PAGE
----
FREETOWN, Sierra Leone (AP) — The United States on Sunday urged Sierra Leone's government and its vice president to resolve their differences through the rule of law.
Vice President Samuel Sam-Sumana on Saturday requested asylum from the United States, claiming that his life was in danger. Sierra Leone's ruling party denied that the vice president was under threat.
Sam-Sumana is not at the U.S. embassy in Freetown, an American official confirmed Sunday.
"Our embassy has been in contact with all relevant officials, and we urge all concerned to resolve the situation through appropriate procedures that respect due process and the rule of law," said the official who insisted on anonymity because of a lack of authorization to speak to the press about the issue.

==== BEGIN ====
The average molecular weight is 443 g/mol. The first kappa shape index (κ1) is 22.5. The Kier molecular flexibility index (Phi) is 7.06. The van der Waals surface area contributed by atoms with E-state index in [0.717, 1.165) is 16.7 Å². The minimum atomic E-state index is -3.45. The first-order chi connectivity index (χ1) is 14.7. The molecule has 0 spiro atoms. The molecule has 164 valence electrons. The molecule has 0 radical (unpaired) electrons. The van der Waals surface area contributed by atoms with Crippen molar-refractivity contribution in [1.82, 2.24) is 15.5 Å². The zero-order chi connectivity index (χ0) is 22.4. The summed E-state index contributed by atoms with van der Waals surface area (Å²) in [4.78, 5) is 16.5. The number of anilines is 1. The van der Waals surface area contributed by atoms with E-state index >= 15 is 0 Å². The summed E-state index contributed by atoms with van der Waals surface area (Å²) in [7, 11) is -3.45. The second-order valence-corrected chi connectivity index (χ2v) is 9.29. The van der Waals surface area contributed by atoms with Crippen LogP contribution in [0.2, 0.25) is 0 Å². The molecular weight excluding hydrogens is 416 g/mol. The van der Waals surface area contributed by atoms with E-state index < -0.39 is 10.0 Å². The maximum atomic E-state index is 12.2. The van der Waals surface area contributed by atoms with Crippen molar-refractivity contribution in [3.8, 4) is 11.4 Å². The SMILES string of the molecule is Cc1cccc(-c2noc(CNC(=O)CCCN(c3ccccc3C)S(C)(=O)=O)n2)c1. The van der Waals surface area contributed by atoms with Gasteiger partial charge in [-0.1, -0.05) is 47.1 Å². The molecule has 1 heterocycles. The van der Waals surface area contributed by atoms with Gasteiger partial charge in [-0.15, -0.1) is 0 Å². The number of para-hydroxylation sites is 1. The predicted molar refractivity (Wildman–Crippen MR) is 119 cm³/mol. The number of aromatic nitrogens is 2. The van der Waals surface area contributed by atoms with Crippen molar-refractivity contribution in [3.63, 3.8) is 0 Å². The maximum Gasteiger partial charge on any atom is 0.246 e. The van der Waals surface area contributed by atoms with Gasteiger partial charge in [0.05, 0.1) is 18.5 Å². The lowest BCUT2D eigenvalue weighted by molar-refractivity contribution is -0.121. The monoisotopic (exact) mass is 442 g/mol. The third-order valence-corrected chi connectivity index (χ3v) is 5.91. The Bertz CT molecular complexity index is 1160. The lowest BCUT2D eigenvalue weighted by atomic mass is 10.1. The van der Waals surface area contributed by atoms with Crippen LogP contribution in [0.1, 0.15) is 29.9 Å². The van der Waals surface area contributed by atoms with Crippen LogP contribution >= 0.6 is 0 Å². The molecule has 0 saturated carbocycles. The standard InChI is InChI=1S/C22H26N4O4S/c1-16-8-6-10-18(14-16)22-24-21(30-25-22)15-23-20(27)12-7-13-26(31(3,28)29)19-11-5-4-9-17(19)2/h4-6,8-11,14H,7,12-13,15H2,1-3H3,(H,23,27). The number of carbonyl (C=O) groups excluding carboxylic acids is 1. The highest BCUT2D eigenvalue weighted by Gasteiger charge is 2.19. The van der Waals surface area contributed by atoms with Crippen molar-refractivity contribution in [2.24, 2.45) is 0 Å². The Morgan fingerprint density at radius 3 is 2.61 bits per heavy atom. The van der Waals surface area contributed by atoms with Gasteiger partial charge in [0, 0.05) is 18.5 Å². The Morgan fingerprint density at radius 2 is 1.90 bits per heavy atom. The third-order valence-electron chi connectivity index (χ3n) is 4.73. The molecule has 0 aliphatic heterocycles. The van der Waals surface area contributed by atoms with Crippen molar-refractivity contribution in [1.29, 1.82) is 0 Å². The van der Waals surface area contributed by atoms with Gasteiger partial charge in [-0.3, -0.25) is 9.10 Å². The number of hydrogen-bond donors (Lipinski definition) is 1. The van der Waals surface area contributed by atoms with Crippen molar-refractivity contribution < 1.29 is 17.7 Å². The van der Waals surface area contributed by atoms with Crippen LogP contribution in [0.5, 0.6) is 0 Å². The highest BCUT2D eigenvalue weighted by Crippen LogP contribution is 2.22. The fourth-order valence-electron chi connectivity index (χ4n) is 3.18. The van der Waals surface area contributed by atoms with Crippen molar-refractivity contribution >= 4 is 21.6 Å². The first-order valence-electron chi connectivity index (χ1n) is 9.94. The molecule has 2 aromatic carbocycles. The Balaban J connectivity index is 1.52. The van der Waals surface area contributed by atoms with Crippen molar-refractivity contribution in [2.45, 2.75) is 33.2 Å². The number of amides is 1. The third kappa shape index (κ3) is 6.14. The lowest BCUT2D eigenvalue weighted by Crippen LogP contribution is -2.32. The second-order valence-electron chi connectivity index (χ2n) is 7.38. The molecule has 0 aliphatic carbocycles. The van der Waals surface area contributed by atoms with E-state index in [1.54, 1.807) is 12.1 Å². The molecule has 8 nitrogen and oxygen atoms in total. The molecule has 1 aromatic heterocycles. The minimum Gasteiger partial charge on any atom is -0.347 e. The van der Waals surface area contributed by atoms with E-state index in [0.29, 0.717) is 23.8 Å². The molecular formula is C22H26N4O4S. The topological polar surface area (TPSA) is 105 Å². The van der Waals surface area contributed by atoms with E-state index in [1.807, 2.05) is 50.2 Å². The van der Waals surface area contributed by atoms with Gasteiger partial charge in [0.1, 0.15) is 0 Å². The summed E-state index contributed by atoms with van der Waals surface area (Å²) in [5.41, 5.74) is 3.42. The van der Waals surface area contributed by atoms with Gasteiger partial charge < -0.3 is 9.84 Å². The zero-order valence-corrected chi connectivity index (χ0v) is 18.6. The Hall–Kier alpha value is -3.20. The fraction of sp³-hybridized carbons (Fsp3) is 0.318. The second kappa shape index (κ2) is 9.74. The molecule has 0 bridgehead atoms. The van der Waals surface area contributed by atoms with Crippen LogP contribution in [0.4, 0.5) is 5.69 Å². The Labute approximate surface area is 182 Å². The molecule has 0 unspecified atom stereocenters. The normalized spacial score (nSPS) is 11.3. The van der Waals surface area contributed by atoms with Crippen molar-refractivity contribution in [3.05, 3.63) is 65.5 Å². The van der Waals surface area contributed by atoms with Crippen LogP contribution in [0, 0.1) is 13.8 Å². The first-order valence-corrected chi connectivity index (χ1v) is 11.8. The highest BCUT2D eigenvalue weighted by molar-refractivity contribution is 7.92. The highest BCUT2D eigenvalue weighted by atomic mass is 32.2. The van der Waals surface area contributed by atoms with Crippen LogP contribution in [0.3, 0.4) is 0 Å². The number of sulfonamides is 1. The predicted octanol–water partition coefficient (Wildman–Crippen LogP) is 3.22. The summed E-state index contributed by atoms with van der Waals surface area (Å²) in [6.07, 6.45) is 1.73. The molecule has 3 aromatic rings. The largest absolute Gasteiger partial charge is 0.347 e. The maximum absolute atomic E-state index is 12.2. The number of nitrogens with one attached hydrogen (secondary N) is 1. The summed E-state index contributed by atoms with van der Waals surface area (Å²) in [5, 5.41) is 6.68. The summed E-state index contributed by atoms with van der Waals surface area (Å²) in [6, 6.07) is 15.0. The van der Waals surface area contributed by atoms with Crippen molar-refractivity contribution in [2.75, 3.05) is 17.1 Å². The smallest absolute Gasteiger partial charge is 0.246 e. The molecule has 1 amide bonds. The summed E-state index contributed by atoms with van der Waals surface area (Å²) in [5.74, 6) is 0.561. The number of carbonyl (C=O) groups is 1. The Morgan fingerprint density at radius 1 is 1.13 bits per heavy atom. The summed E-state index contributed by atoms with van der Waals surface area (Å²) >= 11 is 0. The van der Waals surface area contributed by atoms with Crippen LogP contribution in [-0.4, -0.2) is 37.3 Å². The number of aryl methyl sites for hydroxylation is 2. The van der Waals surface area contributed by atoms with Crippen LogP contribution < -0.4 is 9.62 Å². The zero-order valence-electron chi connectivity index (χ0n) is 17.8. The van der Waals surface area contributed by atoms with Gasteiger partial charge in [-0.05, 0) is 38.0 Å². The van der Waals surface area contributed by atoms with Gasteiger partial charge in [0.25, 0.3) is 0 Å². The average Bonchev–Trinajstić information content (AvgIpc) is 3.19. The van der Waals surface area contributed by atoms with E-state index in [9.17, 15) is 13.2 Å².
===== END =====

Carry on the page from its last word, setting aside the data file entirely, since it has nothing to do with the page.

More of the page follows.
Sam-Sumana was expelled on March 6 from the ruling All People's Congress party which accused him of "orchestrating political violence" and trying to form a new party in his home district.
On Saturday, Sam-Sumana asked the U.S. ambassador for asylum after soldiers came to his residence and disarmed his security team. He told The Associated Press he no longer felt safe in the country, saying he had been informed by top officials in the presidential guard that the soldiers were acting on orders from President Ernest Bai Koroma.
The government has not commented on the incident. Koroma was out of Freetown on Saturday, attending a meeting about Ebola in the northern district of Port Loko.
On Saturday night, however, the All People's Congress broadcast a statement on state media saying it had been informed of Sam-Sumana's asylum request.
"The party has at no point in time threatened the life of the vice president," the statement read.
The party also denied reports that Sam-Sumana's residence had been vandalized.
Sam-Sumana, who is under voluntary Ebola quarantine after one of his security personnel died of the disease last month, is in hiding, his whereabouts unknown.
Associated Press writer Robbie Corey-Boulet contributed reporting from Ouagadougou, Burkina Faso.